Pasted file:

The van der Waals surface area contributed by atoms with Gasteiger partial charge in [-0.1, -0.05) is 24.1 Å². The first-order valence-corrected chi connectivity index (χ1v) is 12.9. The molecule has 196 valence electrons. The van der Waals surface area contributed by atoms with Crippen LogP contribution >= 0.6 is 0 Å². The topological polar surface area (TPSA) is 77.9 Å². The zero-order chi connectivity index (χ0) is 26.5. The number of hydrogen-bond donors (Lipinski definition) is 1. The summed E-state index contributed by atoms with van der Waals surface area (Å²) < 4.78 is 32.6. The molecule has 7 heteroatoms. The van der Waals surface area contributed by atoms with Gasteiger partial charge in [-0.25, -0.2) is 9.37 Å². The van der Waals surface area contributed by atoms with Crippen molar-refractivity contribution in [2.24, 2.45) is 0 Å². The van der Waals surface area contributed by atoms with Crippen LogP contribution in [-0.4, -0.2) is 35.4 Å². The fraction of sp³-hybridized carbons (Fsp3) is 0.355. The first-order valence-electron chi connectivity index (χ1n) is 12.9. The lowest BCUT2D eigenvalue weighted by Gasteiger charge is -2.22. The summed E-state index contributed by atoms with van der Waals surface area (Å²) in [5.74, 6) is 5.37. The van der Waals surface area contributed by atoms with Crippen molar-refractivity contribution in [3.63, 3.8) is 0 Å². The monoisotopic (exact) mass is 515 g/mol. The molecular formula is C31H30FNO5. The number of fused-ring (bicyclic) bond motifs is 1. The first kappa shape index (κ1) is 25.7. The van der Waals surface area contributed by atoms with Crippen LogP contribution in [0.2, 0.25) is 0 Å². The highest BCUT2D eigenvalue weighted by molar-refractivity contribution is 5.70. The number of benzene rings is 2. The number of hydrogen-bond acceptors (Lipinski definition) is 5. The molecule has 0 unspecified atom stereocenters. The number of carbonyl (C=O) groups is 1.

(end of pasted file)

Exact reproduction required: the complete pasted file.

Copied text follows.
The van der Waals surface area contributed by atoms with Gasteiger partial charge in [-0.1, -0.05) is 24.1 Å². The first-order valence-corrected chi connectivity index (χ1v) is 12.9. The molecule has 196 valence electrons. The van der Waals surface area contributed by atoms with Crippen LogP contribution >= 0.6 is 0 Å². The topological polar surface area (TPSA) is 77.9 Å². The zero-order chi connectivity index (χ0) is 26.5. The number of hydrogen-bond donors (Lipinski definition) is 1. The summed E-state index contributed by atoms with van der Waals surface area (Å²) < 4.78 is 32.6. The molecule has 7 heteroatoms. The van der Waals surface area contributed by atoms with Gasteiger partial charge in [-0.25, -0.2) is 9.37 Å². The van der Waals surface area contributed by atoms with Crippen molar-refractivity contribution in [2.24, 2.45) is 0 Å². The van der Waals surface area contributed by atoms with Crippen LogP contribution in [-0.4, -0.2) is 35.4 Å². The fraction of sp³-hybridized carbons (Fsp3) is 0.355. The first-order valence-electron chi connectivity index (χ1n) is 12.9. The lowest BCUT2D eigenvalue weighted by Gasteiger charge is -2.22. The summed E-state index contributed by atoms with van der Waals surface area (Å²) in [5.74, 6) is 5.37. The van der Waals surface area contributed by atoms with Crippen molar-refractivity contribution in [3.63, 3.8) is 0 Å². The monoisotopic (exact) mass is 515 g/mol. The molecular formula is C31H30FNO5. The number of fused-ring (bicyclic) bond motifs is 1. The first kappa shape index (κ1) is 25.7. The van der Waals surface area contributed by atoms with Crippen LogP contribution in [0.2, 0.25) is 0 Å². The highest BCUT2D eigenvalue weighted by molar-refractivity contribution is 5.70. The number of benzene rings is 2. The number of hydrogen-bond acceptors (Lipinski definition) is 5. The molecule has 0 unspecified atom stereocenters. The number of carbonyl (C=O) groups is 1.